Does you favorite part of the book differ from your favorite part to write?
— Yes. I enjoyed writing the scene where Reaper and Jim are watching the boxing match, but I love world-building and had so much fun creating the Hugo Liberal Arts College (HuLAC) that Reaper attends. I loved describing the buildings, coming up with their names, everything. And I probably had even more fun with it because I took the names from one of my favorite stories, Victor Hugo’s The Hunchback of Notre Dame.
Which character (apart from main) did you enjoy the most?
— I easily enjoyed writing for Jim the most. Almost more so than Reaper. The man is just so ridiculously rigid and stern and generally intimidating. He is more or less both of my parents as one person, but without my dad’s sense of humor or my mom’s need to venture outside of her comfort zone once in awhile. Jim is a no nonsense person in a world that is full of it.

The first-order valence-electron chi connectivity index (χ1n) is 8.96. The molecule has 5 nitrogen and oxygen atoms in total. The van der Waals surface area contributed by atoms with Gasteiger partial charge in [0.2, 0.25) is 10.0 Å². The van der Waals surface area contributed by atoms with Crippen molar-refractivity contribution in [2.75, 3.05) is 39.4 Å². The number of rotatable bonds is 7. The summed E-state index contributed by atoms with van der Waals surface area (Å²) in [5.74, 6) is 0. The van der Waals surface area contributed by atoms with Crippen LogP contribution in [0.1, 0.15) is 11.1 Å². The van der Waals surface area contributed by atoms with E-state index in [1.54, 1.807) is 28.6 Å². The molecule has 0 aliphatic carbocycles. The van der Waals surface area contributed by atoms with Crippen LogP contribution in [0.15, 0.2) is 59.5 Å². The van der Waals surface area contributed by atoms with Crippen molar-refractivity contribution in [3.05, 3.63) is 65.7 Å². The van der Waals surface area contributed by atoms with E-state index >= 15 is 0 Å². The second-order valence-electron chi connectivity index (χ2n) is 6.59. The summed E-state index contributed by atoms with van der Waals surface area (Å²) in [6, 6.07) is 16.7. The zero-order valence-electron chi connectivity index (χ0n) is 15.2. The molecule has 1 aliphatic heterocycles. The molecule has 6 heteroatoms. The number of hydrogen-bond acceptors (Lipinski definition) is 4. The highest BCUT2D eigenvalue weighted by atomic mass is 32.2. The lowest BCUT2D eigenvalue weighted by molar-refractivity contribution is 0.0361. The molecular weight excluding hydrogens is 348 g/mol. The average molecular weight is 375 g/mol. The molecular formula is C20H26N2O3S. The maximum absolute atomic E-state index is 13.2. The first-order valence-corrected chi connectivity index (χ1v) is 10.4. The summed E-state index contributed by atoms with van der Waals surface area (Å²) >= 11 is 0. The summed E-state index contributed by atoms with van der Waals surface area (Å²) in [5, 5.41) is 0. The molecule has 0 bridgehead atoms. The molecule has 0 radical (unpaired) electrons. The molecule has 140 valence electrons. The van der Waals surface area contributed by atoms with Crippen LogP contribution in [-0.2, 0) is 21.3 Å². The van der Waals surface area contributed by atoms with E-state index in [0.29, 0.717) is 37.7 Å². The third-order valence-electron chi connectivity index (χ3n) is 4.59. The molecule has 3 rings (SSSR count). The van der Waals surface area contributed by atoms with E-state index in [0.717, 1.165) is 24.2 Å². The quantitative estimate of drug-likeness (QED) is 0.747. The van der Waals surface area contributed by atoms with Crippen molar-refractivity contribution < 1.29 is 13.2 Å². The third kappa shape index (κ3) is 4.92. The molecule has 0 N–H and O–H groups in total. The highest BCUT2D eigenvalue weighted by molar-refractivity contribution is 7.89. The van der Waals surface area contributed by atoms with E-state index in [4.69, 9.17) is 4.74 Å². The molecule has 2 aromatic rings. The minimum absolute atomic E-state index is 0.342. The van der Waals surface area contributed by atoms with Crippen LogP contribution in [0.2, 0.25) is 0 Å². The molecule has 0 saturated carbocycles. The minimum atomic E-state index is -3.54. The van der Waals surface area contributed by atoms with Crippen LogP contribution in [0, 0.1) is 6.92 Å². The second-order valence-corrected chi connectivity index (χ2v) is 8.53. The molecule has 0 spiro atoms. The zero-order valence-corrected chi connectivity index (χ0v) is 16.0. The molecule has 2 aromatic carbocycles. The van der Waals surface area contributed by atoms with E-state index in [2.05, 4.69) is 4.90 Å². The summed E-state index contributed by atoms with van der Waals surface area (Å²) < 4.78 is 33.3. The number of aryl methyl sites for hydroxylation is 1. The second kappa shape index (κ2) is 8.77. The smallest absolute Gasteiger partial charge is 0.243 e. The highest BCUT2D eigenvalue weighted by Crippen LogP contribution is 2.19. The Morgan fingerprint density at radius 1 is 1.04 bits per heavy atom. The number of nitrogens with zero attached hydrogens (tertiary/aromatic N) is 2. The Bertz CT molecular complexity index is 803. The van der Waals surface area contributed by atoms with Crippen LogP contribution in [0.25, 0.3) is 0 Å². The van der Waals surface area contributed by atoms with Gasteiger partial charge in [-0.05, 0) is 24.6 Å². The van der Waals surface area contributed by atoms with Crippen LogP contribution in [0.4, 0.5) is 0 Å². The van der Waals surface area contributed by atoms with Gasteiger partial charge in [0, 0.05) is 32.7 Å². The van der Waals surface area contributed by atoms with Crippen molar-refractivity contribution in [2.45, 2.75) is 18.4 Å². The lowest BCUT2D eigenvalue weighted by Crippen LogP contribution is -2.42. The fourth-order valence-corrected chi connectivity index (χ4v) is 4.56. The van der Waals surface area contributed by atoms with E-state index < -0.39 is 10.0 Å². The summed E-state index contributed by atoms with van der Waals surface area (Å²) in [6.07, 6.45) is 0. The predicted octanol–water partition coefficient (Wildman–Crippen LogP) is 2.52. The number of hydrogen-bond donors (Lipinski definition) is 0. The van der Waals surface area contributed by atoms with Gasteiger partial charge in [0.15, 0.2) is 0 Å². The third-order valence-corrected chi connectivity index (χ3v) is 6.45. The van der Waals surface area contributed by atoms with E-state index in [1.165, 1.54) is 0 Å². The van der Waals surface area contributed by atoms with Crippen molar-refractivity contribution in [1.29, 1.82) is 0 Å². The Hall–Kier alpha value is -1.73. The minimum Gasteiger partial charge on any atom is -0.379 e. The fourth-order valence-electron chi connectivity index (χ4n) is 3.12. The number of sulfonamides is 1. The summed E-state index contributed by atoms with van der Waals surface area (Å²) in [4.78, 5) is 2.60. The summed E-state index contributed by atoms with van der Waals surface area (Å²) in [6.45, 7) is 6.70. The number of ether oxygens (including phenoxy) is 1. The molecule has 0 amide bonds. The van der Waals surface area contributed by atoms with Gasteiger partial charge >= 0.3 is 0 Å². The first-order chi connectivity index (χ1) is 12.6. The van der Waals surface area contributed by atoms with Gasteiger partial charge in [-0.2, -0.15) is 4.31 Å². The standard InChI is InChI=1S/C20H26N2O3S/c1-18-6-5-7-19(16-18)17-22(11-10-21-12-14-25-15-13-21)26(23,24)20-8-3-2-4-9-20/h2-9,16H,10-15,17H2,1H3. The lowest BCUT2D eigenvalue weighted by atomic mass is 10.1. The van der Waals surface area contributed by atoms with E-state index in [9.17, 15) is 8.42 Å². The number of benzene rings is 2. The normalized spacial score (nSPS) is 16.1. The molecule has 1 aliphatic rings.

You wrote Reaper during NaNoWriMo 2013, how close or far from the “deadline” did you finish?
— If I remember correctly, I finished the initial 50,000 words at least a week before the end of the deadline. Then I took a rest until the new year and finished the 30,000 or so words in June of 2014.
Have you participated in NaNoWriMo after 2013?
— I did also participate in NaNoWriMo 2014 and it did result in another YA book. I just recently finished the last chapter so there is some heavy editing that needs to happen. With any luck I can find an interested publisher for this novel too.
Have you settled on a genre with Reaper? What kind of future works can we expect from you?
— I love reading YA, and it turns out that I enjoy writing it too. Of course, Reaper can also be thought of as suspense, or even mystery (sort of), but I don’t see myself doing much more than that. But I’m not all that into paranormal or romance YA either. Future novels will be more about issues that teens may face, like dealing with a difficult person who is only difficult because they are facing a hard situation, or being the only minority in a small town or other setting.
What is the best advice you would give to an aspiring writer?